In recent testimony before a U.S. government panel considering tariffs on $300 billion worth of Chinese goods, SEMI called for the removal of about 30 tariff lines.
These items are central to the semiconductor manufacturing process. “SEMI asserts that these tariffs will harm not only companies operating in the U.S., but other companies as well in the semiconductor supply chain by increasing costs, introducing uncertainty, and most problematically, stifling innovation,” said Jay Chittooran, global public policy manager at SEMI, in a blog. “Collectively, SEMI estimates that this round of tariffs will cost its 430 U.S. members millions annually in additional duties. All told, SEMI estimates that all U.S. and Chinese retaliatory tariffs will cost members nearly $800 million in annual duties.”
Here’s another sobering blog: “The Trump administration’s proposed 25% tariff on $300 billion in goods imported from China would increase the prices Americans pay for cell phones, laptops, tablets and video game consoles,” according to the Consumer Technology Association (CTA).
If the list 4 tariffs take effect, Americans will pay between $50 and $120 more for many products. “Tariffs are taxes, paid by American consumers – and these new tariffs would be a burden on American families just as they start back-to-school shopping,” said Gary Shapiro, president and chief executive of the CTA. “U.S. consumers, not China, pay the price for tariffs – what more proof does the White House need? It’s time for this administration to put American small businesses, workers and families first and make a deal with China.”
The Trump administration’s move to bar Huawei from sourcing American technology has serious ramifications for U.S.-based semi firms. “The implications of the Huawei ban are quite serious for Micron and Western Digital,” said Michael Yang, research and analysis director at IHS Markit. “When you lose the world’s largest mobile infrastructure equipment supplier and the second-biggest smartphone maker as a customer, it’s going to have a major impact. Meanwhile, Huawei faces some touch challenges as well, including finding new sources for semiconductor memory devices, accelerating internal development plans and developing China-based manufacturing capabilities.”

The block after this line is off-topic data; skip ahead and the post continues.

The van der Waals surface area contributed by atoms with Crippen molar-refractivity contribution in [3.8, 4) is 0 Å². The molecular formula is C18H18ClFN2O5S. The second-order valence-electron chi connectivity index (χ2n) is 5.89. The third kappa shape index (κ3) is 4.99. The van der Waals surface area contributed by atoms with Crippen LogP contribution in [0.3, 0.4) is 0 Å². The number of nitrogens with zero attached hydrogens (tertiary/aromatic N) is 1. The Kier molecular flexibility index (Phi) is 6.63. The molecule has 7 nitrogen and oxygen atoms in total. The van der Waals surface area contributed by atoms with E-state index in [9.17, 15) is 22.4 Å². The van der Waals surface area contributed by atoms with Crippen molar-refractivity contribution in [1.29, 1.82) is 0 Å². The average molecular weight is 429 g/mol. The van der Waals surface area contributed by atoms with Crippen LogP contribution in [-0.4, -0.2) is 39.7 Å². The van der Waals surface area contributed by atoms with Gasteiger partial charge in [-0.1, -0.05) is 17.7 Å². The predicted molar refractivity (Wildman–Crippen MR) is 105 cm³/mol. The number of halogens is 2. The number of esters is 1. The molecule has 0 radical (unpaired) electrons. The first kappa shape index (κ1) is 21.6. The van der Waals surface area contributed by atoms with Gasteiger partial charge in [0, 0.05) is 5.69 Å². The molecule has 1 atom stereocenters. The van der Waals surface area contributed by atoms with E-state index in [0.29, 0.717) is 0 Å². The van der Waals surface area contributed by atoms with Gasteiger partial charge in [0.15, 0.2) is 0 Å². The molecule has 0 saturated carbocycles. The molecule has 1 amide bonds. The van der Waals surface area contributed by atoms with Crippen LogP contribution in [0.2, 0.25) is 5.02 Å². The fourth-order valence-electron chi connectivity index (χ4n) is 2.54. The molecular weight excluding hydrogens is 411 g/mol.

John Neuffer, president and chief executive of the U.S. Semiconductor Industry Association (SIA), urged U.S. government leaders to triple investments in semiconductor research over the next five years to a total of $5 billion annually. “America is in a race with global competitors to win the technologies of the future, including artificial intelligence, quantum computing, and 5G and 6G wireless networks. Semiconductor innovation is the engine that drives all these promising technologies. As Congress turns to the budget, setting aside research funds to keep America the world leader in semiconductor technology is critical,” Neuffer said.
Amid a lackluster quarterly forecast, Macom has implemented a restructuring plan, which includes a permanent reduction in hourly, salaried and management workforce of approximately 250 employees, or 20% of the total workforce. It plans to close of seven product development facilities, including locations in France, Japan, the Netherlands, Florida, Massachusetts, New Jersey and Rhode Island.
It’s time to take a pulse of the semiconductor market amid the memory downturn and trade frictions with China. To get an idea where the industry is today, Semiconductor Engineering polled several market researchers to take a pulse on the market. Here’s the latest IC forecasts from experts.
North America-based manufacturers of semiconductor equipment posted $2.06 billion in billings worldwide in May of 2019, according to SEMI. The billings figure is 7.4% higher than the final April 2019 level of $1.92 billion, and is 23.6% lower than the May 2018 billings level of $2.69 billion. “Billings of North American equipment manufacturers increased for the second consecutive month,” said Ajit Manocha, president and chief executive of SEMI. “Expanding end-market applications continue to fuel demand for advanced semiconductors and the equipment necessary to manufacture those devices. However, market volatility continues due to the macroeconomic environment.”
Mark LaPedus is Executive Editor for manufacturing at Semiconductor Engineering.
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